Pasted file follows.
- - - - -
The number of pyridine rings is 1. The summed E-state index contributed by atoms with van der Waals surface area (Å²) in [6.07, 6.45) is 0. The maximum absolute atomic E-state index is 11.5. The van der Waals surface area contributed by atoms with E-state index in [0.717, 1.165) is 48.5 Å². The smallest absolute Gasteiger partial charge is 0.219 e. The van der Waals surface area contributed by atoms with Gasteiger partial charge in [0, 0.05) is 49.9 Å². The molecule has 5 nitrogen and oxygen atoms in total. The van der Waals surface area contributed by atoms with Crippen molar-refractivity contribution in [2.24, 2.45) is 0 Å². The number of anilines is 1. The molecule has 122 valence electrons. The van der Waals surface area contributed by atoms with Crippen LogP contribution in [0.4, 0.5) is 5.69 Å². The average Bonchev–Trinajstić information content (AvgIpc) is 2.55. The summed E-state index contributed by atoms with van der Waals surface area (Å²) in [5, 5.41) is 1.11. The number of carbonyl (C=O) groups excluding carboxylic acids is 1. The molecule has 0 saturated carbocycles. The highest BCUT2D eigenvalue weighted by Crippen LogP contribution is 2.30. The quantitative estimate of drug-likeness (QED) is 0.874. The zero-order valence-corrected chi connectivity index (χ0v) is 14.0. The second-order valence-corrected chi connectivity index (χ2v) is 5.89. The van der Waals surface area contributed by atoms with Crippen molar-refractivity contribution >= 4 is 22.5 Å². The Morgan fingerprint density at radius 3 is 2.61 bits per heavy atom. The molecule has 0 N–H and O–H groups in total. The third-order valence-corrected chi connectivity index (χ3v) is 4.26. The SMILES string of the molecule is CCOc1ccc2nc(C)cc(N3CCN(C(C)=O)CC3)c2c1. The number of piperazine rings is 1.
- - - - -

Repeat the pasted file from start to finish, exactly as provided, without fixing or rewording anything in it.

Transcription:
The number of pyridine rings is 1. The summed E-state index contributed by atoms with van der Waals surface area (Å²) in [6.07, 6.45) is 0. The maximum absolute atomic E-state index is 11.5. The van der Waals surface area contributed by atoms with E-state index in [0.717, 1.165) is 48.5 Å². The smallest absolute Gasteiger partial charge is 0.219 e. The van der Waals surface area contributed by atoms with Gasteiger partial charge in [0, 0.05) is 49.9 Å². The molecule has 5 nitrogen and oxygen atoms in total. The van der Waals surface area contributed by atoms with Crippen molar-refractivity contribution in [2.24, 2.45) is 0 Å². The number of anilines is 1. The molecule has 122 valence electrons. The van der Waals surface area contributed by atoms with Crippen LogP contribution in [0.4, 0.5) is 5.69 Å². The average Bonchev–Trinajstić information content (AvgIpc) is 2.55. The summed E-state index contributed by atoms with van der Waals surface area (Å²) in [5, 5.41) is 1.11. The number of carbonyl (C=O) groups excluding carboxylic acids is 1. The molecule has 0 saturated carbocycles. The highest BCUT2D eigenvalue weighted by Crippen LogP contribution is 2.30. The quantitative estimate of drug-likeness (QED) is 0.874. The zero-order valence-corrected chi connectivity index (χ0v) is 14.0. The second-order valence-corrected chi connectivity index (χ2v) is 5.89. The van der Waals surface area contributed by atoms with Crippen molar-refractivity contribution >= 4 is 22.5 Å². The Morgan fingerprint density at radius 3 is 2.61 bits per heavy atom. The molecule has 0 N–H and O–H groups in total. The third-order valence-corrected chi connectivity index (χ3v) is 4.26. The SMILES string of the molecule is CCOc1ccc2nc(C)cc(N3CCN(C(C)=O)CC3)c2c1. The number of piperazine rings is 1.